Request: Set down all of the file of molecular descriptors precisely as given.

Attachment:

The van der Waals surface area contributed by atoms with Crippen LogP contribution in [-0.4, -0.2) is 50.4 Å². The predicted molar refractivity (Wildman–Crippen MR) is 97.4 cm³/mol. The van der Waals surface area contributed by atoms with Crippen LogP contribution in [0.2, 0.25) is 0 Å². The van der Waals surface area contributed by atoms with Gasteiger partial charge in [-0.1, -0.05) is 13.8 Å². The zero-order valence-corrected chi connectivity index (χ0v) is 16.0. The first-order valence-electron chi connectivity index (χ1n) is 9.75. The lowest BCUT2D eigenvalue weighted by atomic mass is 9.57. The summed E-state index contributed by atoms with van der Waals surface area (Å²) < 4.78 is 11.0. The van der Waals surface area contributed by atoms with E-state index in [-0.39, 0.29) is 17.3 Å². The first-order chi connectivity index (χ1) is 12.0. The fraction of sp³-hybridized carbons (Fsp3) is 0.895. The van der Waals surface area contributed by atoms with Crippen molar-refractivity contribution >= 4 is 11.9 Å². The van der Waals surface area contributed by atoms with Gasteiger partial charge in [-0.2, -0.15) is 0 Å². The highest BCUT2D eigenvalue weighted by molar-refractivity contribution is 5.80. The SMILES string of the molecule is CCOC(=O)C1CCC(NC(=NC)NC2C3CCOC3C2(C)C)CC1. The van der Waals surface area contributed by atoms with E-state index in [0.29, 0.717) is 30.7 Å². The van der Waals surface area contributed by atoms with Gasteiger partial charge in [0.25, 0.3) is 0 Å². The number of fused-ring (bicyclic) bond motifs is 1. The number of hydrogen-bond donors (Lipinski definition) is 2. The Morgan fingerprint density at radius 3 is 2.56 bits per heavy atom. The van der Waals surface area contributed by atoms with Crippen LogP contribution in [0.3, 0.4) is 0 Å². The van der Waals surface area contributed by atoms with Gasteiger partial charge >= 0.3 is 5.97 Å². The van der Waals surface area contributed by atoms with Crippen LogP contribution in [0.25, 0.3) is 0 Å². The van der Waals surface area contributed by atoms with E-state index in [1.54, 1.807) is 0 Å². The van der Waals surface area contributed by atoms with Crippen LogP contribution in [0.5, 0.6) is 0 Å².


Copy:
The van der Waals surface area contributed by atoms with Crippen LogP contribution in [-0.4, -0.2) is 50.4 Å². The predicted molar refractivity (Wildman–Crippen MR) is 97.4 cm³/mol. The van der Waals surface area contributed by atoms with Crippen LogP contribution in [0.2, 0.25) is 0 Å². The van der Waals surface area contributed by atoms with Gasteiger partial charge in [-0.1, -0.05) is 13.8 Å². The zero-order valence-corrected chi connectivity index (χ0v) is 16.0. The first-order valence-electron chi connectivity index (χ1n) is 9.75. The lowest BCUT2D eigenvalue weighted by atomic mass is 9.57. The summed E-state index contributed by atoms with van der Waals surface area (Å²) < 4.78 is 11.0. The van der Waals surface area contributed by atoms with E-state index in [-0.39, 0.29) is 17.3 Å². The first-order chi connectivity index (χ1) is 12.0. The fraction of sp³-hybridized carbons (Fsp3) is 0.895. The van der Waals surface area contributed by atoms with Crippen molar-refractivity contribution >= 4 is 11.9 Å². The van der Waals surface area contributed by atoms with Gasteiger partial charge in [-0.2, -0.15) is 0 Å². The highest BCUT2D eigenvalue weighted by molar-refractivity contribution is 5.80. The SMILES string of the molecule is CCOC(=O)C1CCC(NC(=NC)NC2C3CCOC3C2(C)C)CC1. The van der Waals surface area contributed by atoms with E-state index in [0.29, 0.717) is 30.7 Å². The van der Waals surface area contributed by atoms with Gasteiger partial charge in [0.25, 0.3) is 0 Å². The number of fused-ring (bicyclic) bond motifs is 1. The number of hydrogen-bond donors (Lipinski definition) is 2. The Morgan fingerprint density at radius 3 is 2.56 bits per heavy atom. The van der Waals surface area contributed by atoms with Crippen LogP contribution in [0.3, 0.4) is 0 Å². The van der Waals surface area contributed by atoms with Gasteiger partial charge >= 0.3 is 5.97 Å². The van der Waals surface area contributed by atoms with Crippen LogP contribution in [0.25, 0.3) is 0 Å². The van der Waals surface area contributed by atoms with E-state index in [1.54, 1.807) is 0 Å². The van der Waals surface area contributed by atoms with Crippen LogP contribution in [0.5, 0.6) is 0 Å².